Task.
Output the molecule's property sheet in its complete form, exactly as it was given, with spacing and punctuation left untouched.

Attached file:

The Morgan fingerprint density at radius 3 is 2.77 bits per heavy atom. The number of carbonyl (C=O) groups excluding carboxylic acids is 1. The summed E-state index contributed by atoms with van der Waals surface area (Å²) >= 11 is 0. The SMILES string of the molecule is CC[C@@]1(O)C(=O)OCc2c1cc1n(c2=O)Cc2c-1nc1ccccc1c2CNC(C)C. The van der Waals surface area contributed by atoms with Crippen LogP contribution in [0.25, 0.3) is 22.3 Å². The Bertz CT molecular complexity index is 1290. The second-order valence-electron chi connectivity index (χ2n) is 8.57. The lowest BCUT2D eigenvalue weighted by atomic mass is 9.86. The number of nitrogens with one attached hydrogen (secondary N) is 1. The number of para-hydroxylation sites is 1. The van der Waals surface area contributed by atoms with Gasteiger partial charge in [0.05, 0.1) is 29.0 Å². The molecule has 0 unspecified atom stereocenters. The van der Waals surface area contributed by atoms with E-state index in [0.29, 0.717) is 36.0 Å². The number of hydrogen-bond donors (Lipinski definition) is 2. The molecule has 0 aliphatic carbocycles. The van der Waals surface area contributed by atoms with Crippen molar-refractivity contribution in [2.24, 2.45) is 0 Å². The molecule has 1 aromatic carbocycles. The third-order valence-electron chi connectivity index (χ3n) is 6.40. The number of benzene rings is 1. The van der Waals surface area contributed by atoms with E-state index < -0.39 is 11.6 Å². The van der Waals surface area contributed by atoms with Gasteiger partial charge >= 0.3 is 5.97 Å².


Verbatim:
The Morgan fingerprint density at radius 3 is 2.77 bits per heavy atom. The number of carbonyl (C=O) groups excluding carboxylic acids is 1. The summed E-state index contributed by atoms with van der Waals surface area (Å²) >= 11 is 0. The SMILES string of the molecule is CC[C@@]1(O)C(=O)OCc2c1cc1n(c2=O)Cc2c-1nc1ccccc1c2CNC(C)C. The van der Waals surface area contributed by atoms with Crippen LogP contribution in [0.25, 0.3) is 22.3 Å². The Bertz CT molecular complexity index is 1290. The second-order valence-electron chi connectivity index (χ2n) is 8.57. The lowest BCUT2D eigenvalue weighted by atomic mass is 9.86. The number of nitrogens with one attached hydrogen (secondary N) is 1. The number of para-hydroxylation sites is 1. The van der Waals surface area contributed by atoms with Gasteiger partial charge in [0.05, 0.1) is 29.0 Å². The molecule has 0 unspecified atom stereocenters. The van der Waals surface area contributed by atoms with E-state index in [0.29, 0.717) is 36.0 Å². The number of hydrogen-bond donors (Lipinski definition) is 2. The molecule has 0 aliphatic carbocycles. The van der Waals surface area contributed by atoms with Crippen molar-refractivity contribution in [2.24, 2.45) is 0 Å². The molecule has 1 aromatic carbocycles. The third-order valence-electron chi connectivity index (χ3n) is 6.40. The number of benzene rings is 1. The van der Waals surface area contributed by atoms with E-state index < -0.39 is 11.6 Å². The van der Waals surface area contributed by atoms with Gasteiger partial charge >= 0.3 is 5.97 Å².